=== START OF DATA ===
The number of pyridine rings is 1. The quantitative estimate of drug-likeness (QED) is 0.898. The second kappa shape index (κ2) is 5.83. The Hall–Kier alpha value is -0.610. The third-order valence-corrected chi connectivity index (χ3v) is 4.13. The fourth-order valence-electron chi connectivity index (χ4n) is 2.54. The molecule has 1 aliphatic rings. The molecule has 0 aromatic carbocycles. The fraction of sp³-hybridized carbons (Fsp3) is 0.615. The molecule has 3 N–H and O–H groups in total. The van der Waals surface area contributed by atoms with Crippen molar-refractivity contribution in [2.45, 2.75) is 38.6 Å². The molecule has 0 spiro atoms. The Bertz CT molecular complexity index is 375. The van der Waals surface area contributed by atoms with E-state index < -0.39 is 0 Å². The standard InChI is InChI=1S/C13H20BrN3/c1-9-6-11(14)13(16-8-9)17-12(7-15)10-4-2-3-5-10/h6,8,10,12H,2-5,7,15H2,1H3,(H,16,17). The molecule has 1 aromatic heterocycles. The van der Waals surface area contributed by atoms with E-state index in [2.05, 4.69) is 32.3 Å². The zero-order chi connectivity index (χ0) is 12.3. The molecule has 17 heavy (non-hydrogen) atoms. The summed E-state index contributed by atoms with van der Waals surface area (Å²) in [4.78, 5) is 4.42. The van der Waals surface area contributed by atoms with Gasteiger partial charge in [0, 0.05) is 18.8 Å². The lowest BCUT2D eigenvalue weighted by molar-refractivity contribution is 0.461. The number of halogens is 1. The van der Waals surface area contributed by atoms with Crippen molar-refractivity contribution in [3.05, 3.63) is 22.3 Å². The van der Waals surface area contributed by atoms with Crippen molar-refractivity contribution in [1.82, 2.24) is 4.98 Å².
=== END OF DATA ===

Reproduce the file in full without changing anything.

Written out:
The number of pyridine rings is 1. The quantitative estimate of drug-likeness (QED) is 0.898. The second kappa shape index (κ2) is 5.83. The Hall–Kier alpha value is -0.610. The third-order valence-corrected chi connectivity index (χ3v) is 4.13. The fourth-order valence-electron chi connectivity index (χ4n) is 2.54. The molecule has 1 aliphatic rings. The molecule has 0 aromatic carbocycles. The fraction of sp³-hybridized carbons (Fsp3) is 0.615. The molecule has 3 N–H and O–H groups in total. The van der Waals surface area contributed by atoms with Crippen molar-refractivity contribution in [2.45, 2.75) is 38.6 Å². The molecule has 0 spiro atoms. The Bertz CT molecular complexity index is 375. The van der Waals surface area contributed by atoms with E-state index < -0.39 is 0 Å². The standard InChI is InChI=1S/C13H20BrN3/c1-9-6-11(14)13(16-8-9)17-12(7-15)10-4-2-3-5-10/h6,8,10,12H,2-5,7,15H2,1H3,(H,16,17). The molecule has 1 aromatic heterocycles. The van der Waals surface area contributed by atoms with E-state index in [2.05, 4.69) is 32.3 Å². The zero-order chi connectivity index (χ0) is 12.3. The molecule has 17 heavy (non-hydrogen) atoms. The summed E-state index contributed by atoms with van der Waals surface area (Å²) in [4.78, 5) is 4.42. The van der Waals surface area contributed by atoms with Gasteiger partial charge in [0, 0.05) is 18.8 Å². The lowest BCUT2D eigenvalue weighted by molar-refractivity contribution is 0.461. The number of halogens is 1. The van der Waals surface area contributed by atoms with Crippen molar-refractivity contribution in [3.05, 3.63) is 22.3 Å². The van der Waals surface area contributed by atoms with Crippen molar-refractivity contribution in [1.82, 2.24) is 4.98 Å².